Talked about this during a lunch I went to with Brent Huston (web, twitter) and he asked me had I done a write up on this ... and I haven't so I shall. It's a good piece of info that I think everyone should master - Ask the right question, get the right answer. This pays off in so many ways, it isn't funny and you can use it and abuse it everywhere, in everyday life. This isn't a great theory that doesn't work in reality, this is a basic foundational requirement. Yes, I feel very strongly about this and Brent suggested I should write up how I managed to teach it so here goes.
I hinted at this when I mentioned a good friend of mine, Jay Saunders, was graduating. I tortured him for a solid 2 months (probably more), teaching him this practice. When he started, I told him the number one thing was teaching him how to ask the right questions. Purpose being is multi-layered. First, without asking the right questions, you waste a lot of time figuring out what they (the users) really mean. Second, if you take a minute to think about what you really want, you also should think of the possible reactions of the person being asked -- I will come back to this because there's a lot of nasty pitfalls that need to be addressed. Third, it forces a different thought process and finally, the real goal, it forces the person being asked to NOT give a wrong answer.
So take the following example. A given shop has three types of printers and two locations to store toner. Jay comes in and asks "hey, where do we keep the toner?". In and of itself this is a fair question, but it expects the recipient to assume some information and therefore gives the person the possibility of giving a wrong answer ... so of course I gave him the wrong one. A few minutes later, Jay returned to inform me that no toner was found -- I suggested he may want to ask the question again but don't give me the option of giving him a wrong answer. "Do you know if we're out of toner?" -- this still isn't the right question, so I told him to ask again. This frustrated him to no end. Realizing he was to this point, I asked him what he wanted to do. The conversation went something like this...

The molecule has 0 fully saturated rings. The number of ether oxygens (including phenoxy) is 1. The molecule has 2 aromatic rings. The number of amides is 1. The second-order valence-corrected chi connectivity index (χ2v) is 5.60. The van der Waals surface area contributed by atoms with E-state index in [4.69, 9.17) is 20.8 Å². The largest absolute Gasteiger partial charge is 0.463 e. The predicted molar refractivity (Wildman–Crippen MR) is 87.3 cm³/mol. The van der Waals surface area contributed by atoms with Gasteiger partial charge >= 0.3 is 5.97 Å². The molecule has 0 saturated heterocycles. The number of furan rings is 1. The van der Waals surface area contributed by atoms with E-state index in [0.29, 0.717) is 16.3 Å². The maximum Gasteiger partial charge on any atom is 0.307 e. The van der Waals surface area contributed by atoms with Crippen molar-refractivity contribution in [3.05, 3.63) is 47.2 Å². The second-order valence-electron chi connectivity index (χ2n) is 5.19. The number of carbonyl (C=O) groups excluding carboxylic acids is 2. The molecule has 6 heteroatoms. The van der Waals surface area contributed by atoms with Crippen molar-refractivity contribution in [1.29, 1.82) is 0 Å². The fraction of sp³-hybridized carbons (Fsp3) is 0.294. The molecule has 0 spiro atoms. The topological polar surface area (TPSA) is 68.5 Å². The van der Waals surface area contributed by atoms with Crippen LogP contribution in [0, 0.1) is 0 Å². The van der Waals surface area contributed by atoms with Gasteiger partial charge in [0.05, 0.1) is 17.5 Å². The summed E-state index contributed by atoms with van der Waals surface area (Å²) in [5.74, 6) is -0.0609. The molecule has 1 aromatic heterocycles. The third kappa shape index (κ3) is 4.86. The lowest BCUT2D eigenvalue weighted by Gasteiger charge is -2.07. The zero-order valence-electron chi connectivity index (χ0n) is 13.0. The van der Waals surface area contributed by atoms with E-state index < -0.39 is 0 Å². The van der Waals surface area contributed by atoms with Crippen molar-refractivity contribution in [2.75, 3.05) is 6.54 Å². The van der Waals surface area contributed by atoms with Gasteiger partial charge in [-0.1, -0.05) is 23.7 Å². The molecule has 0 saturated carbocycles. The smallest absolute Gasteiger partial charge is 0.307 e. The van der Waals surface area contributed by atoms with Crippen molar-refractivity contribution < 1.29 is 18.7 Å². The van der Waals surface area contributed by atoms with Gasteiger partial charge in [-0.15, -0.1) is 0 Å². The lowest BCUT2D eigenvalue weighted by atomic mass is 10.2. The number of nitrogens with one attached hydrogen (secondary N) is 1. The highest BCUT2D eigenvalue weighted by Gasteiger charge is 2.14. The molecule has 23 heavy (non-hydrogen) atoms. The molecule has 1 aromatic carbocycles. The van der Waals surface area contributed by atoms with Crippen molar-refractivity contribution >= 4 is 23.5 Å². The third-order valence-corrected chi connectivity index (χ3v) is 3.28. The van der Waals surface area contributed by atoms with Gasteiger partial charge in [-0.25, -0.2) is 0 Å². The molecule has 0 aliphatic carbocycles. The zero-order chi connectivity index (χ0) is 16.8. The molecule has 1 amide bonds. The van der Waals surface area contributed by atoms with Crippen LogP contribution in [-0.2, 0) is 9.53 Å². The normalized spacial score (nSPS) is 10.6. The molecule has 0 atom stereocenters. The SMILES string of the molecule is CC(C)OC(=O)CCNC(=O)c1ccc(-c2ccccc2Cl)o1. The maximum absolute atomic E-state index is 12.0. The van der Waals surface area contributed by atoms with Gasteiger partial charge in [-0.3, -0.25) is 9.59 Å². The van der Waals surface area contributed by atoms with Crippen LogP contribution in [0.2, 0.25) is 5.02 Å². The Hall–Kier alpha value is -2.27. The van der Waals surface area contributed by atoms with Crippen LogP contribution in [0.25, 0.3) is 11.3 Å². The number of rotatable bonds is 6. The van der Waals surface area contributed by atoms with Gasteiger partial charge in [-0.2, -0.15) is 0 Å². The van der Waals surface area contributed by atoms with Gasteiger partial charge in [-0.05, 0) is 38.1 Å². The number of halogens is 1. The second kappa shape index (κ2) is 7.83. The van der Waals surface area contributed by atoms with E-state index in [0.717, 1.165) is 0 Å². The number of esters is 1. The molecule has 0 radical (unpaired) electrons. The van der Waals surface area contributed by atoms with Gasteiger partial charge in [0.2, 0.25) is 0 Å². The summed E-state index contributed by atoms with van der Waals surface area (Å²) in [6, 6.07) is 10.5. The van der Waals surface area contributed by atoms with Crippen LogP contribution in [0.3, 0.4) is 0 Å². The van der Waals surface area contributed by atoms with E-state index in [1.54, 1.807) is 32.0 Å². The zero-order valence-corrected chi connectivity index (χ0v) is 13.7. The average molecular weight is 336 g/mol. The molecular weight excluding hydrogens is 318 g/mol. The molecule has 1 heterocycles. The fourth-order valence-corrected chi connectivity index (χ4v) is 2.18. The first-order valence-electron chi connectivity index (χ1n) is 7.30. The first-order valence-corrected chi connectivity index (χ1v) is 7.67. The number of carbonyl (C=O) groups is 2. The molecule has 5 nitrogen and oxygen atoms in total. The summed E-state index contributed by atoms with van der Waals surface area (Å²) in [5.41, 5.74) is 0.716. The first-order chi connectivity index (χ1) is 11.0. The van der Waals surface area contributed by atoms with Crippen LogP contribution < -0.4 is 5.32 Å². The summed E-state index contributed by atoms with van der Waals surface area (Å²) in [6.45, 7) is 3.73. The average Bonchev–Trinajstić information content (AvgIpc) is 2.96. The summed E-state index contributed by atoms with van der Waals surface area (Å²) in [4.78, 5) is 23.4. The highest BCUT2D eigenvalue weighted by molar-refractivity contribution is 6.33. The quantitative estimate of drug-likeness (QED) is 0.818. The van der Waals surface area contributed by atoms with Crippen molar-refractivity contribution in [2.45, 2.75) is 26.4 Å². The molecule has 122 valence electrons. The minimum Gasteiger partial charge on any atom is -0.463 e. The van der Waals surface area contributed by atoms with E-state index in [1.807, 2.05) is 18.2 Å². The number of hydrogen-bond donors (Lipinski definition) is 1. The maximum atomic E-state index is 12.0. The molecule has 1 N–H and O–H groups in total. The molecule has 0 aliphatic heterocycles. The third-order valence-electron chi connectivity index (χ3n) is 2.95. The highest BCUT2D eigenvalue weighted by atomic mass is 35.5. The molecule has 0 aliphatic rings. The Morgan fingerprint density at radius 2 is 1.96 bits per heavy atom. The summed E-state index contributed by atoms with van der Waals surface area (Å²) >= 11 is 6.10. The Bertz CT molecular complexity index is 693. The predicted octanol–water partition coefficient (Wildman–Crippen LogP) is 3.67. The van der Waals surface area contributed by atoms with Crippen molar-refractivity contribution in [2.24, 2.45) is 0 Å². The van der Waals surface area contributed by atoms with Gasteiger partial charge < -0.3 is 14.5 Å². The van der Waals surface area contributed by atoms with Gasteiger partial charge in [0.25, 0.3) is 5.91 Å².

"I need to get some toner so they can print"
:confused: "Toner for the printer"
"The HP 4000"
Now ask your question again, and don't let me have the option to give you a wrong answer.
".... Are we out of toner for the HP 4000s?"
No, we got a ton of it, probably 20-30 of 'em. Now ask what you really want.
"Ok ... where are the toners for the HP 4000s?"
This is a far more exact question with only one answer. It's not offensive nor disruptive, it just contains the recipient to answer one way, the correct way. Even if the answer is "I don't know", it's still a RIGHT answer. Fast forward a month or so where he was starting to apply it -- and it got rather amusing. Jay would come by my office and begin to ask a question, stop, and ask again but with no option for me to give him a wrong answer. I would laugh when he would stop mid-sentence because I knew he was using what I had taught him. As this became more natural, his interaction with the users became a lot more effective. They can't give wrong answers but it doesn't stop them from being misinformed. :)
There is one problem with this approach and also my bit of warning. When teaching this, it must be explained that it is NOT to put words into someones mouth, nor "already know what the problem is". It's not a bad thing to say its probably X or Y but that's not known, so do not anticipate an answer. If you anticipate, this reduces your ability to listen and will result in hearing what you want to hear instead of listening to what was said. That's something that NEVER comes naturally and has to be learned and actively practiced.